Our mechanism currently does not support other assertion schemes, such as SAML [SAML] or X.509 Attribute Certificates (AC) [RFC5755], as mentioned above. Such mechanisms that protect assertion integrity by signing using the issuer's private key requires that recipients verify the integrity using the issuer's public key in the application layer. The recipients also need to authenticate the issuer of an assertion. On the other hand, our mechanism relies on transport layer security, namely TLS, to protect message integrity and authenticate the issuer of an ARID. Although our mechanism does not separately protect the integrity of user attributes or the linkage between user attributes and their owner, our mechanism instead protects the integrity of a whole message including these attributes. As long as intermediaries such as an HTTP and SIP proxy servers can be trusted to properly transfer messages for this attribute referencing service, this security with TLS is simpler, and strong enough against message tampering and server impersonation.

The second difference is that our requirements include an additional requirement for protecting user's privacy described in REQ-8. Although an authorization service or AVS needs to limit designated queriers to the designated destinations of a SIP request, the authorization service has to know neither user's communication history nor plans containing routable contact addresses to do so even for a short term during the lifetime of an assertion or ARID. Our mechanism hashes contact addresses to prevent this unnecessary disclosure of the private information of a user.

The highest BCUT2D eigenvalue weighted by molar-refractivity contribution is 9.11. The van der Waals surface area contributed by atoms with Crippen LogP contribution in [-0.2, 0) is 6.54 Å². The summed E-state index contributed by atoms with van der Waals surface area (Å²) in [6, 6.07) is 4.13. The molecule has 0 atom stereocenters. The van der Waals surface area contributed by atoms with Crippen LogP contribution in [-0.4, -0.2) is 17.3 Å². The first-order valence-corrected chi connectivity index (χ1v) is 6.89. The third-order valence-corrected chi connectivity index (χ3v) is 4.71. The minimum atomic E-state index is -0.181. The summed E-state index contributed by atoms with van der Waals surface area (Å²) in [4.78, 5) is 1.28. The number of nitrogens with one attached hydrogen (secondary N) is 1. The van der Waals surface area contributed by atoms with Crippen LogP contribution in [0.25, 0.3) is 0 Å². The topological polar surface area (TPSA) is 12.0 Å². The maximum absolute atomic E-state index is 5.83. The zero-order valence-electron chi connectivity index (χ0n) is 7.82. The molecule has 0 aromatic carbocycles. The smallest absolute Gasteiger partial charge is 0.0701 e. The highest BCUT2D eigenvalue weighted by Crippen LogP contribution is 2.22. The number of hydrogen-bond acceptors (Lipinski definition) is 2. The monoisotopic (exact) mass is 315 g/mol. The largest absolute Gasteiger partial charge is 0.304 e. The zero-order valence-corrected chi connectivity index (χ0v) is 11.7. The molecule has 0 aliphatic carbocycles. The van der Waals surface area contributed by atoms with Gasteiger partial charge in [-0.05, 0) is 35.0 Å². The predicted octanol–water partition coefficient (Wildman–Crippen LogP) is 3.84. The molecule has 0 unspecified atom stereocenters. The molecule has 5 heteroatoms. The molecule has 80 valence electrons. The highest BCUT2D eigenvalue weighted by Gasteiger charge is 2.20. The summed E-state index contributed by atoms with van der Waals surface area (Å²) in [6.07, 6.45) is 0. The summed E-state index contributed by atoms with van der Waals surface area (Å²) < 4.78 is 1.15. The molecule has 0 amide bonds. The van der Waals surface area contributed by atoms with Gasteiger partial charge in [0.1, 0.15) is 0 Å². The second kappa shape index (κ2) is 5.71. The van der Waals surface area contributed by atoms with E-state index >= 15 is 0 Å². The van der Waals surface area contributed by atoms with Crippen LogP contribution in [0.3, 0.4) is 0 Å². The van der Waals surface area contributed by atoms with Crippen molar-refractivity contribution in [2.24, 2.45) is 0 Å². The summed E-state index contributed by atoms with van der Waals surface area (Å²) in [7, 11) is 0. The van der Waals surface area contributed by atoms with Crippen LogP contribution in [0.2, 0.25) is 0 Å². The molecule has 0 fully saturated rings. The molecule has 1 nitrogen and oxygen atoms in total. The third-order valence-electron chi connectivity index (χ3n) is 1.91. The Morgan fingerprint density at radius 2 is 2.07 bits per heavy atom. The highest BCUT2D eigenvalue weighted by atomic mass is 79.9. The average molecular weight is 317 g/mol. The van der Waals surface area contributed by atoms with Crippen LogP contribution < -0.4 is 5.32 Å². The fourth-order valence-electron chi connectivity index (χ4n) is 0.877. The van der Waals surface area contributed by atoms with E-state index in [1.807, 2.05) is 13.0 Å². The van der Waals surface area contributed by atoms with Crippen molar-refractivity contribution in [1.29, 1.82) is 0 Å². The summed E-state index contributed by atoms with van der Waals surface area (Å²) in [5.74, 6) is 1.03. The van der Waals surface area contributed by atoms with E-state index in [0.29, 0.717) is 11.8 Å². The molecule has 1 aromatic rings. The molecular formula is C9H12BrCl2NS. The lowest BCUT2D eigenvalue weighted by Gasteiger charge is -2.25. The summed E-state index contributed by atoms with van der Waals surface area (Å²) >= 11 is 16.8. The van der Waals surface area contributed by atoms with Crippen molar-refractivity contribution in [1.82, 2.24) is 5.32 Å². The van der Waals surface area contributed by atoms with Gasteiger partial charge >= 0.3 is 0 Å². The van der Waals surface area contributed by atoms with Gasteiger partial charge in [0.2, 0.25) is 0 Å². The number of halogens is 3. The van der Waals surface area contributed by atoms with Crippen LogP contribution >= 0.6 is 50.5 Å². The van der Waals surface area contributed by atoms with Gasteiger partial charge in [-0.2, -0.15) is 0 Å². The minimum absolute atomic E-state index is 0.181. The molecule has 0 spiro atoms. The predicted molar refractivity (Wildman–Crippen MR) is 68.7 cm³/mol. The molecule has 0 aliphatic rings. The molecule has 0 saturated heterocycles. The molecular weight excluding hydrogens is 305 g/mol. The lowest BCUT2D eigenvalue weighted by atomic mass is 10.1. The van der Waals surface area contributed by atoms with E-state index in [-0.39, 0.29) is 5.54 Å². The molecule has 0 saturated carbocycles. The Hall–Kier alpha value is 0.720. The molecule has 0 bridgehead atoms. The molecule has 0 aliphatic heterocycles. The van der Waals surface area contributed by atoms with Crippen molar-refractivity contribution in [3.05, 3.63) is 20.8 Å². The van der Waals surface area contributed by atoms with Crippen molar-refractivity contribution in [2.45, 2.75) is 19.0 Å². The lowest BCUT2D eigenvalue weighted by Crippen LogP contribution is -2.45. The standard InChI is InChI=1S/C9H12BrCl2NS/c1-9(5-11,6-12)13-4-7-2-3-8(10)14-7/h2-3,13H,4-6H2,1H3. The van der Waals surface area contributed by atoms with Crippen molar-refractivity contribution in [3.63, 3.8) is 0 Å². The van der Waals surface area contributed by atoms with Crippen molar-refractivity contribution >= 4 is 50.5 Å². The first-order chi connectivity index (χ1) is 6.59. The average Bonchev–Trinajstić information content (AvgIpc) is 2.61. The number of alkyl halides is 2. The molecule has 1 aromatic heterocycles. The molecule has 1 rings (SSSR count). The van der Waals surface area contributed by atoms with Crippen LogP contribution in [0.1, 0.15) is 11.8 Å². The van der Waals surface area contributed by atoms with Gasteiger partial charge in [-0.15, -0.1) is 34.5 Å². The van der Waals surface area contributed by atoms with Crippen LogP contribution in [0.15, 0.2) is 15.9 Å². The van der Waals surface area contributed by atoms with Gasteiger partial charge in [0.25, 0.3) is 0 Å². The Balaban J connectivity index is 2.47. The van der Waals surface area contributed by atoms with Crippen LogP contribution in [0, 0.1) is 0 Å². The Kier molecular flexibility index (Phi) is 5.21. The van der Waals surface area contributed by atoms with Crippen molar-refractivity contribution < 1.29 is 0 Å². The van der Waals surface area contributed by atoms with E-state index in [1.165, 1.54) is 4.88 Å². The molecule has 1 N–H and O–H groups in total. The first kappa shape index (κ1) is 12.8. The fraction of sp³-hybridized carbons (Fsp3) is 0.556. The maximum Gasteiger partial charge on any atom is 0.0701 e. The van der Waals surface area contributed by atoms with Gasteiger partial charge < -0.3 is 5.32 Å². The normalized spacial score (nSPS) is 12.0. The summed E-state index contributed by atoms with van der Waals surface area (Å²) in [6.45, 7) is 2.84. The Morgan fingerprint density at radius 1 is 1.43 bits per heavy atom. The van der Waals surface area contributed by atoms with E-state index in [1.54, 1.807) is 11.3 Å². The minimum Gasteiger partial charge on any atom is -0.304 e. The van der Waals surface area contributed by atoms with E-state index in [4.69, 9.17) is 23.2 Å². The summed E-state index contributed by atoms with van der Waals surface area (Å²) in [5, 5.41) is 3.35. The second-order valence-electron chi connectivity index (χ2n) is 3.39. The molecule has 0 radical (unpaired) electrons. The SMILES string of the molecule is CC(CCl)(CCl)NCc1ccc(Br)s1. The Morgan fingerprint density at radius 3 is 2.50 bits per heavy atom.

5. Procedures

Figure 2 illustrates message exchanges among a UAC, the UAS and the AVS for the following procedures:

Before explaining each procedure, we describe how the AVS typically generates an ARID.

Alice                                           Bob
UAC                    AVS                      UAS
|                       |                        |
| F1. HTTP POST         |                        |
|---------------------->|                        |
| F2. 200 OK with ARID  |                        |
|<----------------------|                        |
|                       |                        |
| F3. SIP INVITE with ARID                       |
|                       |                        |
|                       | F4. HTTP GET with ARID |
|                       |<-----------------------|
|                       | F5. 200 OK             |
|                       |----------------------->|
| F6. 200 OK                                     |
| F7. ACK                                        |
|                                                |

Note: SIP messages to/from SIP proxy servers are omitted since they are 
not affected by this mechanism.

5.1. Generating an ARID